The Stranger

Airplanes soar overhead and helicopters slice up the sky just above the Georgetown Steam Plant, where Satori Group and theater collective ARTBARN have set We Remain Prepared. After directors Jess K. Smith and Caitlin Sullivan lay out the ground rules for the performance (watch your head/step, if an actor barrels toward you: move), the plant's big doors open wide.

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Inside, humungo Dr. Seuss machinery rises up from rough concrete floors. A blast of warm jazz blows us back to the early 20th century. Narrow staircases and catwalks connect boiler rooms to bathrooms, offices to coal rooms, and Authorized Zones to Unauthorized Zones.

The Stranger

Frank B. Gilbreth engineered and designed the steam plant in 1907, but the Skagit River Hydroelectric Project rendered the place obsolete only a decade or so later. Until it was fully decommissioned in 1970, the city kept the plant operational as an emergency power source. Now it's being used as a teaching facility and apparently a place to do up some art stuff.

We Remain Prepared grows out of the plant's history, drawing not only on some of its historical details but also on the particular sadness of its obsolescence. Gilbreth (Amber Wolfe) owns the company and hands down complex management strategies to plant supervisor Powell (Charles Leggett), who upholds them with unfailing loyalty. Despite Powell's apparent hard-assedness, he spends his evenings listening to melancholy love songs and writing letters. Gray (played with infectious enthusiasm by Carol Louise Thompson) is a gung-ho newbie who makes art out of her surroundings during her off hours. Kimmel (Brandon J. Simmons) is a mysterious but true-blue worker who believes there's a dragon in the ash room.

The Stranger

Gingerly shepherded by hard-hat-wearing docents, the audience follows the trio of steam plant workers as they strive to achieve the Gilbreth Ideal: "Grace through efficiency and efficiency through effort." Tasks include running up and down stairs to check valves and tighten bolts, and also performing mechanical movements choreographed by Alice Gosti, which artfully emphasize the intimacy between factory workers and the machines they operate. As a reward, the crew receives shiny paper clips called "happiness minutes."

The setting works for and against the play. Shuffling around from scene to scene spurred within me the childlike urge to touch everything. This urge was at times more compelling than the action of the play and the slowly developing relationships between the characters. The playwright, directors, and set designers clearly accounted for this curiosity, though, and they use it to create tension. Looking closely at certain props provides clues that foreshadow later scenes and deepened my understanding of characters, and one of the play's most moving moments centered on a pile of old parts I'd written off as junk.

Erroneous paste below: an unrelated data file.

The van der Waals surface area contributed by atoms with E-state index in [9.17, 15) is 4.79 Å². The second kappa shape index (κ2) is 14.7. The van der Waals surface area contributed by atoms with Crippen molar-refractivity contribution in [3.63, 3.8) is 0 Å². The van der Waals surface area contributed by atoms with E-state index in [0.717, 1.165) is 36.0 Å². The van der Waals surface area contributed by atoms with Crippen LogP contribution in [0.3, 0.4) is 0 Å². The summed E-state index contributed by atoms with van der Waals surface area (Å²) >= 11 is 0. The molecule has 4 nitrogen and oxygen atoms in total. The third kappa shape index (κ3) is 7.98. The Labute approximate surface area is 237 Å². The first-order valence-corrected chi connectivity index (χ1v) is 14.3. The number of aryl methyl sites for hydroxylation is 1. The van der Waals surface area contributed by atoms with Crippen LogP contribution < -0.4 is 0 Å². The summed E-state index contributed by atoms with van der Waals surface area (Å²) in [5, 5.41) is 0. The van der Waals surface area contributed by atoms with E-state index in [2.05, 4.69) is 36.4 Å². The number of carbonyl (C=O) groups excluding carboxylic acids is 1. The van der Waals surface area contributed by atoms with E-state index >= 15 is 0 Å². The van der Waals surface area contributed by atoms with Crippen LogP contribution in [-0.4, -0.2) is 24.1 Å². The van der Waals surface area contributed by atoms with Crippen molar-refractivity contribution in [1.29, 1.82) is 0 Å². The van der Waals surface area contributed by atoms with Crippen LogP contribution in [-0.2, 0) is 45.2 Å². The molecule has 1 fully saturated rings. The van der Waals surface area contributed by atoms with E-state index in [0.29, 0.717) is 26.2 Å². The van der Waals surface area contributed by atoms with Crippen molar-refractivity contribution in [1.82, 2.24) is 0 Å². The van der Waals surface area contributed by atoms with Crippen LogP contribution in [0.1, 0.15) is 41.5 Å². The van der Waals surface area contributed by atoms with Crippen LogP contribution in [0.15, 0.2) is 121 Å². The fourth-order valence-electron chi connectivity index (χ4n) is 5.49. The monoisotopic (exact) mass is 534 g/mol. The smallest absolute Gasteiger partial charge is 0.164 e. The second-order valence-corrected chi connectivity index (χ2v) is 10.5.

The Stranger

The critique of labor conditions felt welcome and dated at the same time. Aldous Huxley's essay "Time and the Machine" kept coming to mind. In that piece, Huxley argues that the industrialized world runs on factory time and not the more natural cosmic time. "We have a new consciousness, but it has been purchased at the expense of the old consciousness," he writes. What do we gain with this new consciousness? A wealth of things we may or may not need. What do we lose? Our chill. Our leisure is commodified, and we're all trapped by a capitalist system that both creates and feeds off our unhappiness.

Pickers and packers at Amazon warehouses and the fish decapitators at canneries live on factory time, and this play precisely prefigures the sadness of that moment when those jobs get automated and those people are told to go train for the "jobs of the future" but without any help. But the difference between steam plant workers then and the guy who packs up our dildos and fungal creams now is that the steam plant worker could expect a middle-class income and could get another plant job. The packer will become a robot and will struggle to find contract jobs.

Those who have trained for what used to be middle-class jobs now work in the "gig economy," in the high-risk boom-and-bust world of start-up culture, or in the high-skill/low-pay world of necessary jobs (social work, teaching, etc.). They run on internet time, on social-media time. Their leisure isn't commodified. It's an opportunity to do the freelance work they need to keep their heads just above the poverty line.